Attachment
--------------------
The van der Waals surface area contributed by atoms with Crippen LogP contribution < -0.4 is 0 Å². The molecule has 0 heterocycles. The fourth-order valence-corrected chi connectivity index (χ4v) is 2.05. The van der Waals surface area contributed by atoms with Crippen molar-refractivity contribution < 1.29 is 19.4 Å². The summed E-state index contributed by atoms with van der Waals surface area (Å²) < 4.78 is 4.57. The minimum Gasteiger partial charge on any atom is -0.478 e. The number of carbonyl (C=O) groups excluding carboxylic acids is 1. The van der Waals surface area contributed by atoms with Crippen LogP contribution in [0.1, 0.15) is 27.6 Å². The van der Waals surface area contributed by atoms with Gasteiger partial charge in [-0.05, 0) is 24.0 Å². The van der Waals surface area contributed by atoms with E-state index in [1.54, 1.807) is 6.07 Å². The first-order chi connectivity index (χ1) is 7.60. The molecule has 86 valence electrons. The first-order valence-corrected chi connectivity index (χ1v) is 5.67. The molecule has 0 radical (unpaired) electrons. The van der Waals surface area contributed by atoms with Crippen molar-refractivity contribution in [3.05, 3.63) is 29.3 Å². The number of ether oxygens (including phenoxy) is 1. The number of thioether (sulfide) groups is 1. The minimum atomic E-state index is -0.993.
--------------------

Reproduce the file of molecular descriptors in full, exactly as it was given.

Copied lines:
The van der Waals surface area contributed by atoms with Crippen LogP contribution < -0.4 is 0 Å². The molecule has 0 heterocycles. The fourth-order valence-corrected chi connectivity index (χ4v) is 2.05. The van der Waals surface area contributed by atoms with Crippen molar-refractivity contribution < 1.29 is 19.4 Å². The summed E-state index contributed by atoms with van der Waals surface area (Å²) < 4.78 is 4.57. The minimum Gasteiger partial charge on any atom is -0.478 e. The number of carbonyl (C=O) groups excluding carboxylic acids is 1. The van der Waals surface area contributed by atoms with Crippen LogP contribution in [0.1, 0.15) is 27.6 Å². The van der Waals surface area contributed by atoms with Gasteiger partial charge in [-0.05, 0) is 24.0 Å². The van der Waals surface area contributed by atoms with E-state index in [1.54, 1.807) is 6.07 Å². The first-order chi connectivity index (χ1) is 7.60. The molecule has 86 valence electrons. The first-order valence-corrected chi connectivity index (χ1v) is 5.67. The molecule has 0 radical (unpaired) electrons. The van der Waals surface area contributed by atoms with Crippen molar-refractivity contribution in [3.05, 3.63) is 29.3 Å². The number of ether oxygens (including phenoxy) is 1. The number of thioether (sulfide) groups is 1. The minimum atomic E-state index is -0.993.